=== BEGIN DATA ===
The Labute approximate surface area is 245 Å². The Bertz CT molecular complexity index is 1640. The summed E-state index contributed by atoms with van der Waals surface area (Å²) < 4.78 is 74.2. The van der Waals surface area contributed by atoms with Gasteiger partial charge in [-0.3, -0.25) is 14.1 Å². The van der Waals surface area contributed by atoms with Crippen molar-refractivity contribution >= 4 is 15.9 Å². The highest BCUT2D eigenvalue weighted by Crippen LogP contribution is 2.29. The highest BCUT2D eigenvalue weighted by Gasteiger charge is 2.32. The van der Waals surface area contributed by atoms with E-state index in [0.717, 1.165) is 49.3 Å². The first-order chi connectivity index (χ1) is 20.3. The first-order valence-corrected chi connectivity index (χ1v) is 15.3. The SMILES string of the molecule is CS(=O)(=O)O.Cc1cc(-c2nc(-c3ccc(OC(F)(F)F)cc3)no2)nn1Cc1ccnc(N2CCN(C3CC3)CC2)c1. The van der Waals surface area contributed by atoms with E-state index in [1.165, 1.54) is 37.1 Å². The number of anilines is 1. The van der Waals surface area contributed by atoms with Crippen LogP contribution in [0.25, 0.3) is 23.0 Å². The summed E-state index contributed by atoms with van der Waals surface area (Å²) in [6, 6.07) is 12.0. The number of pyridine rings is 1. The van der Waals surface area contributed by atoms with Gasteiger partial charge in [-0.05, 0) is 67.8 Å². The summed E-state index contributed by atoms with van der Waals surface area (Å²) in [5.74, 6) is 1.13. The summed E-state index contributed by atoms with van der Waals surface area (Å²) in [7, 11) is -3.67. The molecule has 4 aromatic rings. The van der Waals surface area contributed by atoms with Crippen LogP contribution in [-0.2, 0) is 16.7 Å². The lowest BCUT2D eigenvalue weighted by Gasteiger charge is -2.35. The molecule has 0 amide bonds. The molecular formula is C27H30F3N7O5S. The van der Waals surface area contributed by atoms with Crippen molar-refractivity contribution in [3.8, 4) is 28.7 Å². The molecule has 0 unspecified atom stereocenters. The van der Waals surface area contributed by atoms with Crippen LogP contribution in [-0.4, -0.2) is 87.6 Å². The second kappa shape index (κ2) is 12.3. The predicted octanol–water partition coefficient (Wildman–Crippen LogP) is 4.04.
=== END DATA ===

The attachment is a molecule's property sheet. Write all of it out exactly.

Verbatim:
The Labute approximate surface area is 245 Å². The Bertz CT molecular complexity index is 1640. The summed E-state index contributed by atoms with van der Waals surface area (Å²) < 4.78 is 74.2. The van der Waals surface area contributed by atoms with Gasteiger partial charge in [-0.3, -0.25) is 14.1 Å². The van der Waals surface area contributed by atoms with Crippen molar-refractivity contribution >= 4 is 15.9 Å². The highest BCUT2D eigenvalue weighted by Crippen LogP contribution is 2.29. The highest BCUT2D eigenvalue weighted by Gasteiger charge is 2.32. The van der Waals surface area contributed by atoms with E-state index in [0.717, 1.165) is 49.3 Å². The first-order chi connectivity index (χ1) is 20.3. The first-order valence-corrected chi connectivity index (χ1v) is 15.3. The SMILES string of the molecule is CS(=O)(=O)O.Cc1cc(-c2nc(-c3ccc(OC(F)(F)F)cc3)no2)nn1Cc1ccnc(N2CCN(C3CC3)CC2)c1. The van der Waals surface area contributed by atoms with E-state index in [1.165, 1.54) is 37.1 Å². The number of anilines is 1. The van der Waals surface area contributed by atoms with Crippen LogP contribution in [0.25, 0.3) is 23.0 Å². The summed E-state index contributed by atoms with van der Waals surface area (Å²) in [6, 6.07) is 12.0. The number of pyridine rings is 1. The van der Waals surface area contributed by atoms with Gasteiger partial charge in [-0.05, 0) is 67.8 Å². The summed E-state index contributed by atoms with van der Waals surface area (Å²) in [5.74, 6) is 1.13. The summed E-state index contributed by atoms with van der Waals surface area (Å²) in [7, 11) is -3.67. The molecule has 4 aromatic rings. The van der Waals surface area contributed by atoms with Crippen LogP contribution in [-0.2, 0) is 16.7 Å². The lowest BCUT2D eigenvalue weighted by Gasteiger charge is -2.35. The molecule has 0 amide bonds. The molecular formula is C27H30F3N7O5S. The van der Waals surface area contributed by atoms with Crippen molar-refractivity contribution in [3.8, 4) is 28.7 Å². The molecule has 0 unspecified atom stereocenters. The van der Waals surface area contributed by atoms with Crippen LogP contribution in [-0.4, -0.2) is 87.6 Å². The second kappa shape index (κ2) is 12.3. The predicted octanol–water partition coefficient (Wildman–Crippen LogP) is 4.04.